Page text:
Cases of Africa’s Monkeypox mostly in Nigeria, says WHO

By our Reporter

Worries over new outbreaks of a strange disease are heightening as a recently published situation report on Monkeypox by the World Health Organization (WHO) has revealed that Nigeria currently accounts for 63 per cent of Monkeypox disease burden in Africa.

According to the report, while the total number of confirmed cases of Monkeypox disease in Africa between January 1, 2022 and January 1, 2023 is 1,200, the total number of confirmed cases in Nigeria in the same period is 756.

The media has gathered from the report that while the total number of deaths on the continent stands at 15, Nigeria accounts for seven.

Thus, the WHO report, published Thursday, showed that from January 1, 2022 through January 1, 2023, a cumulative total of 83,943 laboratory-confirmed cases of Monkeypox and 75 deaths have been reported to WHO from 110 countries/territories/areas in all six WHO Regions.

Then from December 26, 2022 through January 1, 2023, eight countries reported an increase in the weekly number of cases, with the highest increase reported in Mexico.

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Strictly,, “As of 2 January, 79 of the 110 affected countries have not reported new cases for over 21 days, the maximum incubation period of the disease – five more countries since the last report.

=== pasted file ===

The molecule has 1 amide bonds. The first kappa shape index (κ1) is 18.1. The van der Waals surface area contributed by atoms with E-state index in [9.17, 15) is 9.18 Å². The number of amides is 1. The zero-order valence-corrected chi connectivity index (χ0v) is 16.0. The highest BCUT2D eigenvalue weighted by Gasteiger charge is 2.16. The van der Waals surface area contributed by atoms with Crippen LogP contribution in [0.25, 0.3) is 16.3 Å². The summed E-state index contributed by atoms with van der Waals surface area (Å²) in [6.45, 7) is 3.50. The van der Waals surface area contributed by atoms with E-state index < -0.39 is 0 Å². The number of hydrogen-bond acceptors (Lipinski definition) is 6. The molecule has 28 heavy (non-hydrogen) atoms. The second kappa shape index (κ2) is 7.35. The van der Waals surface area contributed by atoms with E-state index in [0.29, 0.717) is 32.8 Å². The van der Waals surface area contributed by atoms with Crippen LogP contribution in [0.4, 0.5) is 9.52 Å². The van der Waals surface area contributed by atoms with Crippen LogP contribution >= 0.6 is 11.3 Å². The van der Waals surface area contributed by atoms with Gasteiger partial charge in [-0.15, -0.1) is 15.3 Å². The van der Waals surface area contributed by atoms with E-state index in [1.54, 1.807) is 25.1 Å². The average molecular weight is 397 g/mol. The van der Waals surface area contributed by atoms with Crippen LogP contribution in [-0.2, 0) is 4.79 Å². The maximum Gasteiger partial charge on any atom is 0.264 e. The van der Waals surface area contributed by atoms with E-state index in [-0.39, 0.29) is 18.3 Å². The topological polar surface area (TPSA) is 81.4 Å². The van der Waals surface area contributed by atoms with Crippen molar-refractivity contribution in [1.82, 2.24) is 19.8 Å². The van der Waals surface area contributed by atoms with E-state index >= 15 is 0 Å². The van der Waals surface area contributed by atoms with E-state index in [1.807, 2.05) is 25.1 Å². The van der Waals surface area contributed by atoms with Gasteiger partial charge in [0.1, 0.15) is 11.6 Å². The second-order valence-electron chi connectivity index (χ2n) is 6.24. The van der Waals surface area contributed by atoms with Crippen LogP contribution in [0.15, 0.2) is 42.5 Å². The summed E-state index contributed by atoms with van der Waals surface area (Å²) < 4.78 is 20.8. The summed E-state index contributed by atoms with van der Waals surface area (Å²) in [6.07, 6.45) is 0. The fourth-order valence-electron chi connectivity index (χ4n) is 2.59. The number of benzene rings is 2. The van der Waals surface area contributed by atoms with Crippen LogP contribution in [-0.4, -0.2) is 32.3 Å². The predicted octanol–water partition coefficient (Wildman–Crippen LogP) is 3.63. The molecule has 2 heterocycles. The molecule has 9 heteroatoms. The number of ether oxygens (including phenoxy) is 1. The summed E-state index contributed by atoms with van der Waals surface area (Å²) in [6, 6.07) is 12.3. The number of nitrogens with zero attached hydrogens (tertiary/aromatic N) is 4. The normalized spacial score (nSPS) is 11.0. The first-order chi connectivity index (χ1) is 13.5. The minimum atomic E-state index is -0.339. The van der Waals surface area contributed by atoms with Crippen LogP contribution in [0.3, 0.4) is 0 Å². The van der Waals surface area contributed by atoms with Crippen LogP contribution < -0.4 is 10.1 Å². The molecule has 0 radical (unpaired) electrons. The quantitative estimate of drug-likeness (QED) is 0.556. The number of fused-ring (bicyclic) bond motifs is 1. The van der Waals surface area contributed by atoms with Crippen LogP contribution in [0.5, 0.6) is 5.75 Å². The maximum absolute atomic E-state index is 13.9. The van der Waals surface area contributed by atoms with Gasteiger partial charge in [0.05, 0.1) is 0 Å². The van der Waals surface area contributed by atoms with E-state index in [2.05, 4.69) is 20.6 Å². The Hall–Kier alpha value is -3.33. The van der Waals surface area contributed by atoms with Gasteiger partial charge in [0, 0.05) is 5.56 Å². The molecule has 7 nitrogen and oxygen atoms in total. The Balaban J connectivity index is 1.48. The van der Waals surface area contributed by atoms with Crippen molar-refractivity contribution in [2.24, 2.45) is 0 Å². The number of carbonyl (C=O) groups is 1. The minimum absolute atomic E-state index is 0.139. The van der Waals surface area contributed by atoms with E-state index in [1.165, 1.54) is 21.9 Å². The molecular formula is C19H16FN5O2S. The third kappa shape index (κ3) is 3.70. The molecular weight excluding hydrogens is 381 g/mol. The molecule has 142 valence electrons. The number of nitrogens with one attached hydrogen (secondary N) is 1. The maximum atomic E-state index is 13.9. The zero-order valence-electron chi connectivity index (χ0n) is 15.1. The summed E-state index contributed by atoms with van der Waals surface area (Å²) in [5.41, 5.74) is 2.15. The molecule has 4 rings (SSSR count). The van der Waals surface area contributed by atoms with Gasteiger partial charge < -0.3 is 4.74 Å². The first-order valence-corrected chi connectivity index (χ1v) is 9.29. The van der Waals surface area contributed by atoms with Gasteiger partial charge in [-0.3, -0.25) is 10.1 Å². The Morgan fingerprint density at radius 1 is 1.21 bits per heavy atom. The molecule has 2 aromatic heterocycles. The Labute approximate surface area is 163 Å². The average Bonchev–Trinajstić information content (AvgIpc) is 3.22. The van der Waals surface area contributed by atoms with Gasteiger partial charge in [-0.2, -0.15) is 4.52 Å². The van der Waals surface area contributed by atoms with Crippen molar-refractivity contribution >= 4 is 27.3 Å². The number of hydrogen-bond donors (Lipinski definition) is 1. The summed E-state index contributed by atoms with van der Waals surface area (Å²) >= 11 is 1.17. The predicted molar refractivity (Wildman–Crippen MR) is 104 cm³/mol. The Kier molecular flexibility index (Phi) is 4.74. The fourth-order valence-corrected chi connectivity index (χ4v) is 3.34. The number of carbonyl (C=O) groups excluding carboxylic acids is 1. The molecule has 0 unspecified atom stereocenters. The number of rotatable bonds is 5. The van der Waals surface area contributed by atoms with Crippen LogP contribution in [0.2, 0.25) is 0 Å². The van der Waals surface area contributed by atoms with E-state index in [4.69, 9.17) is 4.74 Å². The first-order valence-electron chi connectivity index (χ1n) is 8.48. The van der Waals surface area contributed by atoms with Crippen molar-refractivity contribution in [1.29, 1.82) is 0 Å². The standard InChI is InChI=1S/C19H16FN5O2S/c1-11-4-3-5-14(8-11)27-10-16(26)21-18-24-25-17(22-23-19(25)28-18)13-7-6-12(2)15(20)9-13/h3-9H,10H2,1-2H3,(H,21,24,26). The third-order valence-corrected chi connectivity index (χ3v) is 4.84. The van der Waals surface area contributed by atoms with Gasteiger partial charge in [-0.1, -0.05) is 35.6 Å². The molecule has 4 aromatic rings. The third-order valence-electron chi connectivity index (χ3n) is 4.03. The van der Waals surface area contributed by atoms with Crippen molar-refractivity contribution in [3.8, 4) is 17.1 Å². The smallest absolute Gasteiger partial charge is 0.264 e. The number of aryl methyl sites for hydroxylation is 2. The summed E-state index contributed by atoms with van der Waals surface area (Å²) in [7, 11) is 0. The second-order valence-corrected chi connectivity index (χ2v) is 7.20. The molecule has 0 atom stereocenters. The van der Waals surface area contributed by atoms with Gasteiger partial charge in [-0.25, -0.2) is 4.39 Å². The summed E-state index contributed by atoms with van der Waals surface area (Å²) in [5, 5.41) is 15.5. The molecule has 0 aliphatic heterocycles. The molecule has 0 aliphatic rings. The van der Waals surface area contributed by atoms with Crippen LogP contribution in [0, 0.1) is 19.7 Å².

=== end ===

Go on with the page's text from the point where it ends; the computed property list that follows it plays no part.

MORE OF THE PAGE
And then it said, “The number of weekly new cases reported globally has decreased by 44.6 per cent in week 52 (December 26, 2022 through January 1, 2023) (n = 373 cases) compared to week 51 (December 19 through December 25, 2022) (n = 673 cases), with the largest proportional decrease observed in the African region (-99 per cent) and the European Region (-94 per cent).

Again it was revealed that, “The high number of cases reported by the African Region in week 51 of 2022 (Figure 1) is not a sudden increase of mpox cases but represents a surveillance artifact due to the delay in the reporting of a backlog of cases occurring in the previous weeks.

Hence, “From 15 December 2022 through 1 January 2023, a total of 10 deaths were reported from Peru (eight deaths), Chile (one death), and Cameroon (one death).

But categotically, “As of January 1, 2023, the 10 countries that have reported the highest cumulative number of cases globally are the United States of America (n = 29,603), Brazil (n = 10,498), Spain (n = 7,496), France (n = 4,114), Colombia (n = 4,021), the United Kingdom (n = 3,730), Germany (n = 3,676), Peru (n = 3,643), Mexico (n = 3,637), and Canada (n = 1,460). Together, these countries account for 86 per cent of the cases reported globally,” the report stated.

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